Style and "Substance"Main MenuPhilosophy and the ArtsWhat can philosophy do for the arts?Ontological FractalOntological MappingArt CommentaryStudent ObservationsArchaic Eternal ReturnPresocratic ClassicalSocratic Late ClassicalPlatonicNominalist RenaissanceAneesah Ettressaef5effc74a7015f877dd59f557cf7172f5a72eaJmedina29ac3fc10003fb639ac412984b59b01a5b826e161Ian Lehineb028c384a69e4b92166e7791b002fa3f2cee5818Published by Aneesah Ettress
12017-03-25T01:26:52-07:00Jmedina29ac3fc10003fb639ac412984b59b01a5b826e161148587Michelangelo, 1501-04 CE , marble, 5.17 m, Galeria dell'Academia, Florence, ITplain2017-06-08T12:17:36-07:00Wikimedia Commons150443.769560, 11.255814marbleGalleria dell' Academia, Florence, ITMichelangeloAneesah Ettressaef5effc74a7015f877dd59f557cf7172f5a72ea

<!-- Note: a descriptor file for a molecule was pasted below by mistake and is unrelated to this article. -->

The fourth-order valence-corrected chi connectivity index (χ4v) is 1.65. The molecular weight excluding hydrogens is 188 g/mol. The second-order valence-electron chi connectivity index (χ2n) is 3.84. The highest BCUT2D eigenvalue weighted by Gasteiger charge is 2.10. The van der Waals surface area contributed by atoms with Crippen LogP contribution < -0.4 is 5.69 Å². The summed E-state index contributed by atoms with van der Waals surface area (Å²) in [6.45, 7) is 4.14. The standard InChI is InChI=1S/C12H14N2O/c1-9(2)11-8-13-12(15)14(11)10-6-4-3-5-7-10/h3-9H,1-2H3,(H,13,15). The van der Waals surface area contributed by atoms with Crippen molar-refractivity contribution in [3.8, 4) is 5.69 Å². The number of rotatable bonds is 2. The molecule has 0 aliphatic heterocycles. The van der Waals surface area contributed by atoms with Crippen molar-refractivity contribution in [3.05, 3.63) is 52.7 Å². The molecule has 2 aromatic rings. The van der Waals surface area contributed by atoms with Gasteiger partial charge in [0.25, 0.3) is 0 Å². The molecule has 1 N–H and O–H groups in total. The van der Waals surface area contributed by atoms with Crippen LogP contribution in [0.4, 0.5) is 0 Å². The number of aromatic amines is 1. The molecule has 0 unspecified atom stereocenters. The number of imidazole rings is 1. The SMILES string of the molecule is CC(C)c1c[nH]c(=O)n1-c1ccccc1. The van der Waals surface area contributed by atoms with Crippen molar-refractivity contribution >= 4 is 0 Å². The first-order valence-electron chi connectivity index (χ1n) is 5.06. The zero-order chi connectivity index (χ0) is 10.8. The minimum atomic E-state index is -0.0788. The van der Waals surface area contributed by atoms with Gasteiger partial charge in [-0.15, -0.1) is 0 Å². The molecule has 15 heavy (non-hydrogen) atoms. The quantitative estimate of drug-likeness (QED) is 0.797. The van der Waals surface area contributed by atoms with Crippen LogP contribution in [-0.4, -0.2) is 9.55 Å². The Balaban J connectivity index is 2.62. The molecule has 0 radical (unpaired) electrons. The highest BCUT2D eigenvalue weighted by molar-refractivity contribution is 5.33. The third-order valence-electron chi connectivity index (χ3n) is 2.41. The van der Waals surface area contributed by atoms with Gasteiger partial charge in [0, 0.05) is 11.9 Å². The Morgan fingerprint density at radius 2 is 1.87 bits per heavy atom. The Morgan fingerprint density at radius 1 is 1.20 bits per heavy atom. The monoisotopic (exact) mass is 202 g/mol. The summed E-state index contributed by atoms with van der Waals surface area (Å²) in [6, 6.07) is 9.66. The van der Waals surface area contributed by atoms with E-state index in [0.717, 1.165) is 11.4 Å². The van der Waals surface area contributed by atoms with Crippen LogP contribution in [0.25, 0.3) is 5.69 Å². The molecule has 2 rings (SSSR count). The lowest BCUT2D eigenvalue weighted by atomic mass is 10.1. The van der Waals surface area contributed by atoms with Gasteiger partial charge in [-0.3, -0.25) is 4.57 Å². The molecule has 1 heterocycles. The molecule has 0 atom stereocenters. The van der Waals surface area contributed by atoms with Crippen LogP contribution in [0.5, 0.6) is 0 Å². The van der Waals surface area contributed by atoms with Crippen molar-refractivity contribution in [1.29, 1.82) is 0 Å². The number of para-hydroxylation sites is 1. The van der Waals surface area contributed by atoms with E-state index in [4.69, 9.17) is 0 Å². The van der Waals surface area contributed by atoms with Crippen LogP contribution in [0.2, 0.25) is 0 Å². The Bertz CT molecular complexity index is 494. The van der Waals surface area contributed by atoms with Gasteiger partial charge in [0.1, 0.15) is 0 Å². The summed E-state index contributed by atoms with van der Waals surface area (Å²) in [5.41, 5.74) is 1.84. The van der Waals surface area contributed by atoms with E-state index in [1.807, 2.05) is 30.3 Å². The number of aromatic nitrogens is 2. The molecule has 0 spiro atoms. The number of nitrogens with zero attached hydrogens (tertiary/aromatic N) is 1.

12017-03-25T01:04:06-07:00Neoplatonism & Nominalism16timeline2017-06-08T14:37:19-07:00“With Nominalism came the belief in God’s omnipotent freedom, the radical dependence of each particular upon him. Yet, the strange corollary of this is the emergence of the individual in all his dignity. The individual takes on an importance, sustained by God, directly, maintained in his care. It is as though the individual became a Neoplatonic cosmos unto itself ”- Stocking
To learn more about the Renaissance, Neoplatonism, and Nominalism listen to the full lecture above. As you listen move through the timeline for reference to the artworks and music.